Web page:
International Monetary Fund officials were nearly giddy in early April when they learned that leaders at the G-20 summit backed a fourfold increase in fund resources to $1 trillion. During a press briefing, IMF Managing Director Dominique Strauss-Kahn used the phrase "the IMF is back" six times.
But at the IMF's spring meeting this past weekend, reality set in. In exchange for the money, the IMF has been handed tough assignments in fighting the global recession and staving off another one. The work will require a political dexterity and willingness to stand up to powerful IMF members that the fund has rarely shown in the past.
"There's been a huge expansion of IMF resources and huge attention to the IMF, but nothing has been done to make members fear IMF surveillance" or oversight, says Adam Posen, deputy director of the Peterson Institute for International Economics, a Washington think tank.
The new facility has won plaudits from some developing countries, but the IMF will still have to make tough political calls. Only nations ranked highly by the IMF can qualify for credit line. The IMF often forces other borrowers to cut spending or raise interest rates even if that deepens a downturn, though the IMF has taken steps to protect some programs for the poor.
The disparate treatment has prompted complaints in Turkey, Pakistan, Eastern Europe and elsewhere that the IMF is playing favorites, and it may lead to pressure on the fund to ease its standards. The World Bank has tried to reduce the effect of the budget cuts by financing infrastructure projects that otherwise might be jettisoned.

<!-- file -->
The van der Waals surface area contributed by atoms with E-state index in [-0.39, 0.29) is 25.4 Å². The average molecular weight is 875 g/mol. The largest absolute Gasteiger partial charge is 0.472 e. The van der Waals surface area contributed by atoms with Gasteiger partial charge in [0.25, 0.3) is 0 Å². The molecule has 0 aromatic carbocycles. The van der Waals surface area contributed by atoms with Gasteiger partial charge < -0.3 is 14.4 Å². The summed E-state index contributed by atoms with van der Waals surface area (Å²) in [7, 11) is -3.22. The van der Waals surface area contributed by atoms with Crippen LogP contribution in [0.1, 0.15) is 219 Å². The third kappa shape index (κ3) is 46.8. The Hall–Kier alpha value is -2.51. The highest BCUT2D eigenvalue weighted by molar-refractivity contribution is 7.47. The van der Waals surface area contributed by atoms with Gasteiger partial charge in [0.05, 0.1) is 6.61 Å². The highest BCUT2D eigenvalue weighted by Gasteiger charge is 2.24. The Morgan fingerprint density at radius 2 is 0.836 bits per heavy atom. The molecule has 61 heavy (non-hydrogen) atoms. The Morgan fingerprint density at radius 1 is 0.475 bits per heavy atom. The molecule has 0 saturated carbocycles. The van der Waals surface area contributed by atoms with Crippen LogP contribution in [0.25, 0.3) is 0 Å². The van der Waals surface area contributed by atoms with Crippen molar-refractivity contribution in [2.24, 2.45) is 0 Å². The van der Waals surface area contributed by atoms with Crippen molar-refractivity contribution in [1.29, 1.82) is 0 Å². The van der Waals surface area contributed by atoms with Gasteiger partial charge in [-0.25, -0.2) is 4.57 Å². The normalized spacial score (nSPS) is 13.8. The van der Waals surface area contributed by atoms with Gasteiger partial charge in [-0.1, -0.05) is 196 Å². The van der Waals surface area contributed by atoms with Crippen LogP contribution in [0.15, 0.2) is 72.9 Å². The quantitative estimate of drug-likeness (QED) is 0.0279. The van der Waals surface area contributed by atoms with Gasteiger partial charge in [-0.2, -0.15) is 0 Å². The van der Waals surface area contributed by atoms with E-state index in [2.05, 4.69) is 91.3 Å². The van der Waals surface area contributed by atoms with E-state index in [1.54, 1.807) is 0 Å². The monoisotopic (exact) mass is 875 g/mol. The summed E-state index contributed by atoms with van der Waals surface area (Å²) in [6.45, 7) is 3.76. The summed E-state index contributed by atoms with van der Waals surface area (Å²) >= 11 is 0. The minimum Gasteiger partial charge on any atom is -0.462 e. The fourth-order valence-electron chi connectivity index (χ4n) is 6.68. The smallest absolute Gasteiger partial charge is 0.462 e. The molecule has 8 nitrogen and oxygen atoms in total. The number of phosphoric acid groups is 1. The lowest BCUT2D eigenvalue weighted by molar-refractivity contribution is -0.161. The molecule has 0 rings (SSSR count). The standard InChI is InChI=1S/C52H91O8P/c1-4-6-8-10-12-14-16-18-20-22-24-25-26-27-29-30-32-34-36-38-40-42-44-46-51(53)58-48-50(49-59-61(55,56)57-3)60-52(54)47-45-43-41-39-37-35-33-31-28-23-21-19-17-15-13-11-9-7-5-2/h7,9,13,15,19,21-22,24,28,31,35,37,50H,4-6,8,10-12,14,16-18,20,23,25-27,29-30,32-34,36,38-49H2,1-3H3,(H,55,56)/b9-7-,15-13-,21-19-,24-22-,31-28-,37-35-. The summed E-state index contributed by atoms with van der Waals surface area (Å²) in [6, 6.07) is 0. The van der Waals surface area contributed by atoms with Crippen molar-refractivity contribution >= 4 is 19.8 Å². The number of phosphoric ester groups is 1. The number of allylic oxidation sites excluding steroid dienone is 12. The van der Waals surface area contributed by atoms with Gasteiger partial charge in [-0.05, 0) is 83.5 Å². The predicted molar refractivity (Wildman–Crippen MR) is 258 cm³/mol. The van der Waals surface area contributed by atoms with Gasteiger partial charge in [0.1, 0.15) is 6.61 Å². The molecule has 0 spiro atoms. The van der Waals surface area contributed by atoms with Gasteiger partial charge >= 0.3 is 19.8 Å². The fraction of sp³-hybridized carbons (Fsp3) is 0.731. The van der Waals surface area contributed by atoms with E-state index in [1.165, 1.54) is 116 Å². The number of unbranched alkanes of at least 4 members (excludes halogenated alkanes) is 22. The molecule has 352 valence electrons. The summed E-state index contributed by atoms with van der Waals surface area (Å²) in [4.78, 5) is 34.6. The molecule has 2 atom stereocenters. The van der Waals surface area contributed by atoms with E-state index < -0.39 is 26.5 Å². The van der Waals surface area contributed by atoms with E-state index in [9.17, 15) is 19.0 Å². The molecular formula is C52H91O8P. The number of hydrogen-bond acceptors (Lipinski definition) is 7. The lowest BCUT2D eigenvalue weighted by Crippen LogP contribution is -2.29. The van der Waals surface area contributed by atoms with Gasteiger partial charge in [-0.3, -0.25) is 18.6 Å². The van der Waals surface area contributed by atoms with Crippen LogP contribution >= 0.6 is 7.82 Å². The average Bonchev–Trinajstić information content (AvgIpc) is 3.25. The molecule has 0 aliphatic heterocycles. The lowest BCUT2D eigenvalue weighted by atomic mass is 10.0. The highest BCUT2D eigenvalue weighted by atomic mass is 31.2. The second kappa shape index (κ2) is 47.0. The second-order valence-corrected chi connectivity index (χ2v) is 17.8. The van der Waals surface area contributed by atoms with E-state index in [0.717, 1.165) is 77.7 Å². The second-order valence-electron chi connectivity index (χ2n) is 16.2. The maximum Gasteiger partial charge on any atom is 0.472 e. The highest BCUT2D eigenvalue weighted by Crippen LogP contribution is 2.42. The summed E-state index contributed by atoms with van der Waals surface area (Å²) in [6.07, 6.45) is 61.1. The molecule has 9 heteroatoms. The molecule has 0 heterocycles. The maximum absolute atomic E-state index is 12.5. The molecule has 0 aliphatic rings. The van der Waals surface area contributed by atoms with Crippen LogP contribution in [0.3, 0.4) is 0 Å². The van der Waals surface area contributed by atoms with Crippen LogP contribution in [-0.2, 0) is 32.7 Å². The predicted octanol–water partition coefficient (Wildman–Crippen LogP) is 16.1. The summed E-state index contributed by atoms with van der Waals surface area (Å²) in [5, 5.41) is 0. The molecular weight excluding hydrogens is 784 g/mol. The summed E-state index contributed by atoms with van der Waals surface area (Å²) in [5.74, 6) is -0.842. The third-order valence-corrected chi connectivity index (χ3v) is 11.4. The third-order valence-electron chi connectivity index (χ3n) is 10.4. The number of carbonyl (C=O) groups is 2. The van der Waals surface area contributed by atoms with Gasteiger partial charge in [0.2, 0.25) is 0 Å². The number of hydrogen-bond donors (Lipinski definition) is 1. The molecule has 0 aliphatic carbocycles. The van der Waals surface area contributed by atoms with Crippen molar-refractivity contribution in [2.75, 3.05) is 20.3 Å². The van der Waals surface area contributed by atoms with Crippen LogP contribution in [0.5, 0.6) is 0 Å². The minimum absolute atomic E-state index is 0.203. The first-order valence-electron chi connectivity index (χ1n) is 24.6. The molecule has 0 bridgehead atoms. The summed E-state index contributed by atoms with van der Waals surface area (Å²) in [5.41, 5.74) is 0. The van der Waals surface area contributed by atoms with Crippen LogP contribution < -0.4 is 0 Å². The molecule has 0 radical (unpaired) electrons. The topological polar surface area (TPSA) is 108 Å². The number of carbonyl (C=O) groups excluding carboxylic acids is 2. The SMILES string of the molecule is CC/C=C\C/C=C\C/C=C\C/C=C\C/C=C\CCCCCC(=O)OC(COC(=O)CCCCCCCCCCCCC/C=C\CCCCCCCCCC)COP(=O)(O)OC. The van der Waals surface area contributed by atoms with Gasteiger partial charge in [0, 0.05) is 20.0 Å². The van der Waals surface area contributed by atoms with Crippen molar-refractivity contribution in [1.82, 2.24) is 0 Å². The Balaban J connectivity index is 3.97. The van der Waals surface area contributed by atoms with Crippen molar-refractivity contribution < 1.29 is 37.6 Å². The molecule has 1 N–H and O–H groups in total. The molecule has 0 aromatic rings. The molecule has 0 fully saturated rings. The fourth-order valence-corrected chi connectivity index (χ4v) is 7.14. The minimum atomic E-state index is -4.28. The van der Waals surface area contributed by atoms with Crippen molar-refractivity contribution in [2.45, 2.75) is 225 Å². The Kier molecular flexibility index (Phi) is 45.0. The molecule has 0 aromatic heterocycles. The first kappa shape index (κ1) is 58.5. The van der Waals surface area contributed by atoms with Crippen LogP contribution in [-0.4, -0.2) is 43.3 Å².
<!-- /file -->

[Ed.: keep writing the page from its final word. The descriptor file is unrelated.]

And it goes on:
Pressure on the IMF will ramp up when it must decide whether to renew the credit lines after their one-year terms. Saying "no" would undermine a country's economic standing; saying "yes," if the country's policies don't warrant it, would undermine IMF credibility.http://online.wsj.com/article/SB124078041608357051.html#mod=todays_us_page_one
About $500 billion of the new funds are earmarked for the IMF's main job of bailing out troubled countries. The IMF has introduced a credit line that doesn't require borrowers to make the kinds of painful economic changes -- cutting spending, slashing subsidies -- that have turned the IMF into political poison in much of Latin America and Asia. Mexico, Poland and Colombia have signed up for the credit line.
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